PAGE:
Some disturbing news is emerging about the upcoming film The Imitation Game, about the life of the brilliant mathematician, cryptanalyst and pioneering computer scientist, Alan Turing.
Despite his brilliant performance at Bletchley Park, Britain's code-breaking HQ – Winston Churchill said that Turing made the single biggest contribution to Allied victory – was later treated appallingly by the British establishment.
He was prosecuted in 1952 for then-illegal homosexual acts and accepted chemical castration as an alternative to prison. Two years later two weeks before his 42nd birthday, he was found dead from cyanide poisoning.
It has long been thought he committed suicide, although recently some doubts have been raised about that.
Whatever the truth, it is unarguable that his treatment at the hands of the authorities was disgusting.
So much so, that even the British Government recognised it as such. In 2009, following an long campaign, then-prime minister Gordon Brown made an official public apology for "the appalling way he was treated" and Turing was posthumously pardoned the following year.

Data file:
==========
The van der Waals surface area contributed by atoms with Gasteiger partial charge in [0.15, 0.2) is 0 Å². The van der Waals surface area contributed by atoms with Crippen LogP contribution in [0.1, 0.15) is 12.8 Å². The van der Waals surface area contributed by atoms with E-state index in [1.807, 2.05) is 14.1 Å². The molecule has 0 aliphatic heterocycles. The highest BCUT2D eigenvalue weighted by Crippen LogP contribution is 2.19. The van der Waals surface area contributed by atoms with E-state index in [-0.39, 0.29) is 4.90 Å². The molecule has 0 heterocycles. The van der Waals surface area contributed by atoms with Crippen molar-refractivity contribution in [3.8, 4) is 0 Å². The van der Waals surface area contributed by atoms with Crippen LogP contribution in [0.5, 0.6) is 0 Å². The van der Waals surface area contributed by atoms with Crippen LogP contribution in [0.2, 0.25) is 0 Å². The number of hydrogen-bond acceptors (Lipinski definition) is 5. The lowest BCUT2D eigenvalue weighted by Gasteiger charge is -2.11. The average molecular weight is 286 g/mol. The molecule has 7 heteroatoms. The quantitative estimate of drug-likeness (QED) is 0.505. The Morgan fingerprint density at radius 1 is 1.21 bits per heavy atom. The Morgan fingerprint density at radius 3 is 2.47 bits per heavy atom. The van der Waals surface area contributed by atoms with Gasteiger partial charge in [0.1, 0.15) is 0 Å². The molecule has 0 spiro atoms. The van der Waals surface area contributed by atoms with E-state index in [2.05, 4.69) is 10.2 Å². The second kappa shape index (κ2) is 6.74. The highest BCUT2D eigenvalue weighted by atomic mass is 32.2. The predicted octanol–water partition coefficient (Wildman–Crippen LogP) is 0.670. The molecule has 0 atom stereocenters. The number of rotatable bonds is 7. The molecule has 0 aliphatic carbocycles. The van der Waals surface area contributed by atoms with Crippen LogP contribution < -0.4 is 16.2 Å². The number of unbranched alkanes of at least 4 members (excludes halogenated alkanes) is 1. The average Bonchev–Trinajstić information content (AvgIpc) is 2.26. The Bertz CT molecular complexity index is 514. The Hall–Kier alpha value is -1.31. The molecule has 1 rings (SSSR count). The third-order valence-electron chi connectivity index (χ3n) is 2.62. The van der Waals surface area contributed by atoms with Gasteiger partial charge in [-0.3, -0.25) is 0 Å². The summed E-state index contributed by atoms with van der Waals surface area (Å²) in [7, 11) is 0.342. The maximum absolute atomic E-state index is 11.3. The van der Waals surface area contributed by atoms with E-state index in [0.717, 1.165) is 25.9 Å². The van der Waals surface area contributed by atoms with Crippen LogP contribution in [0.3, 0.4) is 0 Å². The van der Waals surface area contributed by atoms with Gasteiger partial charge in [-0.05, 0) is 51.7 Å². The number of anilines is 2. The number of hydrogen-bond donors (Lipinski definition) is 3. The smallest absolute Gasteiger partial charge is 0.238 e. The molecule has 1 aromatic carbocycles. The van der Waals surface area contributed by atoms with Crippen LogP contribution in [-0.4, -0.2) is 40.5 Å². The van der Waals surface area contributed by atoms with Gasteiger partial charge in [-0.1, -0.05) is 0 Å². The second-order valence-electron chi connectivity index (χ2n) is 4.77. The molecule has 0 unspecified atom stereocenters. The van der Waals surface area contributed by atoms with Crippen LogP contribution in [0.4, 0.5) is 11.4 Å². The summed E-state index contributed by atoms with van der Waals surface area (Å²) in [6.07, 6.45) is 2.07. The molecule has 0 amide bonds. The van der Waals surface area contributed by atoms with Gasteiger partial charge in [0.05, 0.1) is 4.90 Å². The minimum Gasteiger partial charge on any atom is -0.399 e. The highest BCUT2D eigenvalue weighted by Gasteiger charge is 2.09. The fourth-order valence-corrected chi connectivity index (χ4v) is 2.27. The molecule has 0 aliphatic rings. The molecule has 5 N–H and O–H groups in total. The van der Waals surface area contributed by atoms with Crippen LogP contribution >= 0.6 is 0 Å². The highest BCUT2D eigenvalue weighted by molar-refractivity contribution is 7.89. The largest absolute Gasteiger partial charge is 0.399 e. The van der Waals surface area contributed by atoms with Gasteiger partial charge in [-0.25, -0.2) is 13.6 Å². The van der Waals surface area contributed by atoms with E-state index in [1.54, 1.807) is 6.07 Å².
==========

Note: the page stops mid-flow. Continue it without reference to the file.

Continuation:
Now, a film about his life, The Imitation Game, has apparently decided that this patriotic, brilliant man didn't suffer enough, and has decided to brand him a traitor.
According to The Guardian, the movie insinuates that he agreed not to unmask a Soviet spy in order to keep his sexuality a secret. Guardian reviewer Alex von Tunzelmann writes:
The Imitation Game puts John Cairncross, a Soviet spy and possible “Fifth Man” of the Cambridge spy ring, on Turing’s cryptography team. Cairncross was at Bletchley Park, but he was in a different unit from Turing. As Turing’s biographer Andrew Hodges, on whose book this film is based, has said, it is “ludicrous” to imagine that two people working separately at Bletchley would even have met. Security was far too tight to allow it. In his own autobiography, Cairncross wrote: “The rigid separation of the different units made contact with other staff members almost impossible, so I never got to know anyone apart from my direct operational colleagues.” In the film, Turing works out that Cairncross is a spy; but Cairncross threatens to expose his sexuality. “If you tell him my secret, I’ll tell him yours,” he says.
In fact, according to Von Tunzelmann, the rest of the film is littered with historical inaccuracies and silliness, even if not as defamatory as the claim that Turing was a traitor.
Historically, The Imitation Game is as much of a garbled mess as a heap of unbroken code. For its appalling suggestion that Alan Turing might have covered up for a Soviet spy, it must be sent straight to the bottom of the class.